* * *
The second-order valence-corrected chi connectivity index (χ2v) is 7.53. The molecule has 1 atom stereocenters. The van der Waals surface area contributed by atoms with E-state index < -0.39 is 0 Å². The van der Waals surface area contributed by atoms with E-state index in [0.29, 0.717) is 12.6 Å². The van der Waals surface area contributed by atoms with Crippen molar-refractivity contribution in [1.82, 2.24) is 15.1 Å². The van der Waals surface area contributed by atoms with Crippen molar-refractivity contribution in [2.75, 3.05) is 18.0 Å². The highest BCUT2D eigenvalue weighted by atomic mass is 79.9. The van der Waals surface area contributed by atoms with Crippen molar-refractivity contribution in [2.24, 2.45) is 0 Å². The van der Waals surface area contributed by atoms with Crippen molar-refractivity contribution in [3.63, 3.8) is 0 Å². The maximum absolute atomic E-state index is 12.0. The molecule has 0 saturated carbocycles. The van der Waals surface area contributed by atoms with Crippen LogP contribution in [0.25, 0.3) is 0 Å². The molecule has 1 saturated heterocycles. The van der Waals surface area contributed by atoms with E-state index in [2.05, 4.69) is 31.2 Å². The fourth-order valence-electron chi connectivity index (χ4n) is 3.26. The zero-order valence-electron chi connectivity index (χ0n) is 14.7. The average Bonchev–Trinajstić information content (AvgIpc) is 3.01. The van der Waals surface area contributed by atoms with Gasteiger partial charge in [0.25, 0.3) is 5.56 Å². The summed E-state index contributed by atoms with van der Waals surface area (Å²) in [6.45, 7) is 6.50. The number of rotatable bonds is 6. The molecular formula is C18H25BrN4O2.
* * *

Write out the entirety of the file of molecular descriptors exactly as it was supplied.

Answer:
The second-order valence-corrected chi connectivity index (χ2v) is 7.53. The molecule has 1 atom stereocenters. The van der Waals surface area contributed by atoms with E-state index < -0.39 is 0 Å². The van der Waals surface area contributed by atoms with E-state index in [0.29, 0.717) is 12.6 Å². The van der Waals surface area contributed by atoms with Crippen molar-refractivity contribution in [1.82, 2.24) is 15.1 Å². The van der Waals surface area contributed by atoms with Crippen molar-refractivity contribution in [2.75, 3.05) is 18.0 Å². The highest BCUT2D eigenvalue weighted by atomic mass is 79.9. The van der Waals surface area contributed by atoms with Crippen molar-refractivity contribution in [2.24, 2.45) is 0 Å². The van der Waals surface area contributed by atoms with Crippen molar-refractivity contribution in [3.63, 3.8) is 0 Å². The maximum absolute atomic E-state index is 12.0. The molecule has 0 saturated carbocycles. The van der Waals surface area contributed by atoms with Crippen LogP contribution in [0.25, 0.3) is 0 Å². The molecule has 1 saturated heterocycles. The van der Waals surface area contributed by atoms with E-state index in [2.05, 4.69) is 31.2 Å². The fourth-order valence-electron chi connectivity index (χ4n) is 3.26. The zero-order valence-electron chi connectivity index (χ0n) is 14.7. The average Bonchev–Trinajstić information content (AvgIpc) is 3.01. The van der Waals surface area contributed by atoms with Gasteiger partial charge in [0.25, 0.3) is 5.56 Å². The summed E-state index contributed by atoms with van der Waals surface area (Å²) in [6.45, 7) is 6.50. The number of rotatable bonds is 6. The molecular formula is C18H25BrN4O2.